Regular, high-impact exercise linked to increased BMD in young women
MedWire News: Regular, high-impact exercise, such as jogging or spinning, is associated with increased bone mineral density (BMD) in women aged 25 years, show study findings.
Current thinking suggests that in women, peak bone mass (PBM) is attained between the age of 16 and 19 at the hip, and just after the age of 30 at the lumbar spine. "A one standard deviation increase in PBM has the potential to decrease the risk of fracture by as much as 50%," say Kristina Akesson (Lund University, Malmö, Sweden) and colleagues.
To evaluate the effects of recreational exercise on BMD and changes in pattern over time, the researchers measured BMD at the total body (TB-BMD), femoral neck (FN-BMD), trochanter (TR-BMD), and spine (LS-BMD) among 1061 women aged 25 years. Women completed a questionnaire to assess levels of physical activity.
Over 50% of women reported exercising on a regular basis, with running, strength training, aerobics, and spinning most common. Furthermore, 70% of women participated in at least one activity during the year.
Women who participated in regular, high-impact exercise - according to either their recreational activity level (RAL) or peak strain score (PSS) - had significantly higher FN-BMD (by 2.56 and 2.93%, respectively), TR-BMD (3.33 and 3.47%), and LS-BMD (1.52 and 2.11%) than those who with low-to-moderate exercise levels by each score.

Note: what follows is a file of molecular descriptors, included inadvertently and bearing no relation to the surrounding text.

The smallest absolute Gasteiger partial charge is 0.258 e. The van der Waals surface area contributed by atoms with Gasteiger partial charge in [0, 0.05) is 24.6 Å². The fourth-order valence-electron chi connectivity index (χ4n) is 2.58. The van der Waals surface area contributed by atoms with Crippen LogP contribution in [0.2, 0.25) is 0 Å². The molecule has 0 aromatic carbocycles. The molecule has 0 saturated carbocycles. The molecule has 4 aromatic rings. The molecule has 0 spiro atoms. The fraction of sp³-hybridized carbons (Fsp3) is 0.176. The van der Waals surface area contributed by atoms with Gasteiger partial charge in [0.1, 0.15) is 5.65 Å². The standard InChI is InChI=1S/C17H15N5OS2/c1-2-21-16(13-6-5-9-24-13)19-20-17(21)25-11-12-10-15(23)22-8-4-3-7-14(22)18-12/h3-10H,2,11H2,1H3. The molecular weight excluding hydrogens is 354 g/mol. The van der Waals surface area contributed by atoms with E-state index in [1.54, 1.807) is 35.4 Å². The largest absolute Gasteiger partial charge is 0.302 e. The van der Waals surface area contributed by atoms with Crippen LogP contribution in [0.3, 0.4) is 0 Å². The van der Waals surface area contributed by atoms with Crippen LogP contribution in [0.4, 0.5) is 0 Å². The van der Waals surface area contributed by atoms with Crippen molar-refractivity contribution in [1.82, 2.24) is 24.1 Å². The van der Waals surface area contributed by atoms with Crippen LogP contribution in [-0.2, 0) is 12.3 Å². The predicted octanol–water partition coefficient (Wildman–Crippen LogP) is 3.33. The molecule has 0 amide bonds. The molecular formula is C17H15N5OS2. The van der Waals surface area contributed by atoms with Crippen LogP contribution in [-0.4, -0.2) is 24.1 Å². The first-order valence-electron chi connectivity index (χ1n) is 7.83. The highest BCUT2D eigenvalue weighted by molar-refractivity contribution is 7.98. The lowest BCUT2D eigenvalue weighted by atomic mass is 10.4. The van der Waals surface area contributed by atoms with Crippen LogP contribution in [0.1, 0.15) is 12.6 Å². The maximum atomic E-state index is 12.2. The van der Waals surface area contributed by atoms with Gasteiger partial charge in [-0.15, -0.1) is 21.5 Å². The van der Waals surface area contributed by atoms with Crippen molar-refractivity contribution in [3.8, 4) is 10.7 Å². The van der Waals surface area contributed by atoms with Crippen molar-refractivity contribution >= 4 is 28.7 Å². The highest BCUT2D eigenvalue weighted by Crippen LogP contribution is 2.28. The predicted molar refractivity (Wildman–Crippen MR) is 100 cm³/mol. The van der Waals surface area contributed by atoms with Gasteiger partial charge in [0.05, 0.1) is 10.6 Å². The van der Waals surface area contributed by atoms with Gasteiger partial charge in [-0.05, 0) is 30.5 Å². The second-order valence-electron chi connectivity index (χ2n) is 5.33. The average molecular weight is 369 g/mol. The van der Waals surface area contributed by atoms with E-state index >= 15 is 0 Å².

When the team assessed the effect of physical activity on skeletal integrity according to combined scores for RAL and PSS (COMB-RP), they found that BMD was greatest at all measured sites at the highest exercise impact levels. Women with both high RAL and PSS scores (high-COMB-RP) showed the greatest gains in BMD (FN 4.7%, TR 5.5%, LS 3.1% relative to low-COMB-RP), despite having significantly lower bodyweight than those with low levels of activity.
The study also revealed that jogging and spinning were the most beneficial for increasing TR- and FN-BMD, with relative increases of 8.5% and 7.2% for jogging and 6.4% and 7.2% for spinning, respectively, compared with no activity.
Assessment of previous levels of physical activity and attitudes towards exercise revealed that the most active women enjoyed exercising when at school considerably more than the least active did. Furthermore, women with low-COMB-RP scores showed a significant decline in their activity levels between school and age 25 years, with 79% reporting that they had been more active previously compared with 46% of women in the high-COMB-RP group.
"It is important already during the school years not only to encourage physical activity but to make it enjoyable, since it will promote habitual continuous physical exercise later in life, resulting in advantageous effects on peak bone mass and possibly on other organ systems," conclude the authors in the journal Osteoporosis International.
MedWire (http://www.medwire-news.md/) is an independent clinical news service provided by Springer Healthcare Limited. © Springer Healthcare Ltd; 2012
By Ingrid Grasmo